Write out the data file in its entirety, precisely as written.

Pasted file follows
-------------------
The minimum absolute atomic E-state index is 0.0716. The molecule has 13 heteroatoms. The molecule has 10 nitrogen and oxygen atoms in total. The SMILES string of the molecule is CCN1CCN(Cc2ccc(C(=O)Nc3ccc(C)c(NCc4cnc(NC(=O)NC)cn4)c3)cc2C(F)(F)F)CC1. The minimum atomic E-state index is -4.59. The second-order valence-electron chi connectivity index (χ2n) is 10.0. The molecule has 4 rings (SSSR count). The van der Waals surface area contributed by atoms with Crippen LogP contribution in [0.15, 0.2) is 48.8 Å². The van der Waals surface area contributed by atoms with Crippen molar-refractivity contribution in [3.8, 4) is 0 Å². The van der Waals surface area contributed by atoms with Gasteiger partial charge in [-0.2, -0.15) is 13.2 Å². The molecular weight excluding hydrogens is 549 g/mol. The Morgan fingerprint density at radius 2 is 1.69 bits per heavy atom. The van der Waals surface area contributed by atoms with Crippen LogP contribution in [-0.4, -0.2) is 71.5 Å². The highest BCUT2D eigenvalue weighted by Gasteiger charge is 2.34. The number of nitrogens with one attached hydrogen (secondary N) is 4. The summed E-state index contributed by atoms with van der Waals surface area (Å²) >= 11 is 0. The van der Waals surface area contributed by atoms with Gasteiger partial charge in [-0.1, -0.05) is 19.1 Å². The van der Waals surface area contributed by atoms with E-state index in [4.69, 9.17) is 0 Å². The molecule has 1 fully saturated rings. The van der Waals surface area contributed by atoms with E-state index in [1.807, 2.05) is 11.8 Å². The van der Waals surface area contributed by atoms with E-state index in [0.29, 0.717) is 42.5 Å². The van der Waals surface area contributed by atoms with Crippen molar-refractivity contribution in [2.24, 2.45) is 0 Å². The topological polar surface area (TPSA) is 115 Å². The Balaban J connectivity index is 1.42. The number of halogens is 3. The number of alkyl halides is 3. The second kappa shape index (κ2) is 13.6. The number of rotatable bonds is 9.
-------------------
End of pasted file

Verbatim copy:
The minimum absolute atomic E-state index is 0.0716. The molecule has 13 heteroatoms. The molecule has 10 nitrogen and oxygen atoms in total. The SMILES string of the molecule is CCN1CCN(Cc2ccc(C(=O)Nc3ccc(C)c(NCc4cnc(NC(=O)NC)cn4)c3)cc2C(F)(F)F)CC1. The minimum atomic E-state index is -4.59. The second-order valence-electron chi connectivity index (χ2n) is 10.0. The molecule has 4 rings (SSSR count). The van der Waals surface area contributed by atoms with Crippen LogP contribution in [0.15, 0.2) is 48.8 Å². The van der Waals surface area contributed by atoms with Crippen molar-refractivity contribution in [3.8, 4) is 0 Å². The van der Waals surface area contributed by atoms with Gasteiger partial charge in [-0.2, -0.15) is 13.2 Å². The molecular weight excluding hydrogens is 549 g/mol. The Morgan fingerprint density at radius 2 is 1.69 bits per heavy atom. The van der Waals surface area contributed by atoms with Crippen LogP contribution in [-0.4, -0.2) is 71.5 Å². The highest BCUT2D eigenvalue weighted by Gasteiger charge is 2.34. The number of nitrogens with one attached hydrogen (secondary N) is 4. The summed E-state index contributed by atoms with van der Waals surface area (Å²) >= 11 is 0. The van der Waals surface area contributed by atoms with Gasteiger partial charge in [-0.1, -0.05) is 19.1 Å². The van der Waals surface area contributed by atoms with E-state index in [4.69, 9.17) is 0 Å². The molecule has 1 fully saturated rings. The van der Waals surface area contributed by atoms with E-state index in [1.807, 2.05) is 11.8 Å². The van der Waals surface area contributed by atoms with E-state index in [0.29, 0.717) is 42.5 Å². The van der Waals surface area contributed by atoms with Crippen molar-refractivity contribution in [2.24, 2.45) is 0 Å². The topological polar surface area (TPSA) is 115 Å². The Balaban J connectivity index is 1.42. The number of halogens is 3. The number of alkyl halides is 3. The second kappa shape index (κ2) is 13.6. The number of rotatable bonds is 9.